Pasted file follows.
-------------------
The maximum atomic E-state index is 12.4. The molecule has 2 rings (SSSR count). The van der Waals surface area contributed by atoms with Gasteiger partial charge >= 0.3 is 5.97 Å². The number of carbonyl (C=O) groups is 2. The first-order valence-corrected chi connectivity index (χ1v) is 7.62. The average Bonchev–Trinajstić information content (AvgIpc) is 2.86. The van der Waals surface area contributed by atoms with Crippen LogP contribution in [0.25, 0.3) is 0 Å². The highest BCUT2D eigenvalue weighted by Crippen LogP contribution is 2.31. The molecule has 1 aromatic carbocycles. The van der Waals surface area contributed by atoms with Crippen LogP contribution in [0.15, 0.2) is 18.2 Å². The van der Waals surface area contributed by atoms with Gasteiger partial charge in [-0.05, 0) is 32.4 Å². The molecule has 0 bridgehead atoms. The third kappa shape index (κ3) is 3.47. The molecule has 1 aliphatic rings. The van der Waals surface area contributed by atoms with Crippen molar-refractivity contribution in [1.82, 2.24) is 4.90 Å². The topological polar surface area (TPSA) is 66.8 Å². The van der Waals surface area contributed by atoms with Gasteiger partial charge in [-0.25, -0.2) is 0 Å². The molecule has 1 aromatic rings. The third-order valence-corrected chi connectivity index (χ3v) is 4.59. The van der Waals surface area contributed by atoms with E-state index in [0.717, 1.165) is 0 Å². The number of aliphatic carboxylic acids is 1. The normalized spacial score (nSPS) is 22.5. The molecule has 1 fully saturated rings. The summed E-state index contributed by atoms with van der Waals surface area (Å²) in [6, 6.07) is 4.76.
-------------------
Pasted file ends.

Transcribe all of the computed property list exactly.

The maximum atomic E-state index is 12.4. The molecule has 2 rings (SSSR count). The van der Waals surface area contributed by atoms with Gasteiger partial charge >= 0.3 is 5.97 Å². The number of carbonyl (C=O) groups is 2. The first-order valence-corrected chi connectivity index (χ1v) is 7.62. The average Bonchev–Trinajstić information content (AvgIpc) is 2.86. The van der Waals surface area contributed by atoms with Crippen LogP contribution in [0.25, 0.3) is 0 Å². The highest BCUT2D eigenvalue weighted by Crippen LogP contribution is 2.31. The molecule has 1 aromatic carbocycles. The van der Waals surface area contributed by atoms with Crippen LogP contribution in [0.15, 0.2) is 18.2 Å². The van der Waals surface area contributed by atoms with Gasteiger partial charge in [-0.05, 0) is 32.4 Å². The molecule has 0 bridgehead atoms. The third kappa shape index (κ3) is 3.47. The molecule has 1 aliphatic rings. The van der Waals surface area contributed by atoms with Crippen molar-refractivity contribution in [1.82, 2.24) is 4.90 Å². The topological polar surface area (TPSA) is 66.8 Å². The van der Waals surface area contributed by atoms with Gasteiger partial charge in [-0.25, -0.2) is 0 Å². The molecule has 1 aromatic rings. The third-order valence-corrected chi connectivity index (χ3v) is 4.59. The van der Waals surface area contributed by atoms with E-state index in [0.717, 1.165) is 0 Å². The number of aliphatic carboxylic acids is 1. The normalized spacial score (nSPS) is 22.5. The molecule has 1 fully saturated rings. The summed E-state index contributed by atoms with van der Waals surface area (Å²) in [6, 6.07) is 4.76.